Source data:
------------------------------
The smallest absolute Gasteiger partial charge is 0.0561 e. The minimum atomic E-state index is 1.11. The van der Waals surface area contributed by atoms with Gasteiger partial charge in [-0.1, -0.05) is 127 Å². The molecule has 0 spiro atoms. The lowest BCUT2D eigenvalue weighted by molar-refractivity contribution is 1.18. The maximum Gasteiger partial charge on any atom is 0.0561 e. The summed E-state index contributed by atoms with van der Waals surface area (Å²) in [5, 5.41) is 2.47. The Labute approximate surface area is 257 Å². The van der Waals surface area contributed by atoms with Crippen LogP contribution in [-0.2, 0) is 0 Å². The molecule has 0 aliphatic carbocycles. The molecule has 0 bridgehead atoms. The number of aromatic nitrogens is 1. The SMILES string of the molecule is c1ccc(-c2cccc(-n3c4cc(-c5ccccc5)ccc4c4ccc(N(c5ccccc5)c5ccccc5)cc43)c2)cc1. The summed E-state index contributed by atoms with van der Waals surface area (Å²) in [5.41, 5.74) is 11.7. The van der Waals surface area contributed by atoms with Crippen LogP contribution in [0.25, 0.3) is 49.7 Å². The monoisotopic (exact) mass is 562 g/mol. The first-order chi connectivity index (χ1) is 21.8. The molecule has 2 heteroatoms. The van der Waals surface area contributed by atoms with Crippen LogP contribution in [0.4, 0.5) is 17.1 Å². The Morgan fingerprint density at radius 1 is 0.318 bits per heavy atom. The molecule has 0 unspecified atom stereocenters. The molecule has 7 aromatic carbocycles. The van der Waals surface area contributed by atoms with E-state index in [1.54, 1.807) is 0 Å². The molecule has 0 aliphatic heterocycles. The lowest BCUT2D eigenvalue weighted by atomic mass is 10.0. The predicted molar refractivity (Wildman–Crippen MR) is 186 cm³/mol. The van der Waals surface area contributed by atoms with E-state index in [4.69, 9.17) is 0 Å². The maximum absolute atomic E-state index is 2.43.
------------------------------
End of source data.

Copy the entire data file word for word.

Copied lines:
The smallest absolute Gasteiger partial charge is 0.0561 e. The minimum atomic E-state index is 1.11. The van der Waals surface area contributed by atoms with Gasteiger partial charge in [-0.1, -0.05) is 127 Å². The molecule has 0 spiro atoms. The lowest BCUT2D eigenvalue weighted by molar-refractivity contribution is 1.18. The maximum Gasteiger partial charge on any atom is 0.0561 e. The summed E-state index contributed by atoms with van der Waals surface area (Å²) in [5, 5.41) is 2.47. The Labute approximate surface area is 257 Å². The van der Waals surface area contributed by atoms with Crippen LogP contribution in [-0.2, 0) is 0 Å². The molecule has 0 aliphatic carbocycles. The molecule has 0 bridgehead atoms. The number of aromatic nitrogens is 1. The SMILES string of the molecule is c1ccc(-c2cccc(-n3c4cc(-c5ccccc5)ccc4c4ccc(N(c5ccccc5)c5ccccc5)cc43)c2)cc1. The summed E-state index contributed by atoms with van der Waals surface area (Å²) in [5.41, 5.74) is 11.7. The van der Waals surface area contributed by atoms with Crippen LogP contribution in [0.25, 0.3) is 49.7 Å². The monoisotopic (exact) mass is 562 g/mol. The first-order chi connectivity index (χ1) is 21.8. The molecule has 2 heteroatoms. The van der Waals surface area contributed by atoms with Crippen LogP contribution in [0.4, 0.5) is 17.1 Å². The Morgan fingerprint density at radius 1 is 0.318 bits per heavy atom. The molecule has 0 unspecified atom stereocenters. The molecule has 7 aromatic carbocycles. The van der Waals surface area contributed by atoms with E-state index in [1.54, 1.807) is 0 Å². The molecule has 0 aliphatic heterocycles. The lowest BCUT2D eigenvalue weighted by atomic mass is 10.0. The predicted molar refractivity (Wildman–Crippen MR) is 186 cm³/mol. The van der Waals surface area contributed by atoms with E-state index in [4.69, 9.17) is 0 Å². The maximum absolute atomic E-state index is 2.43.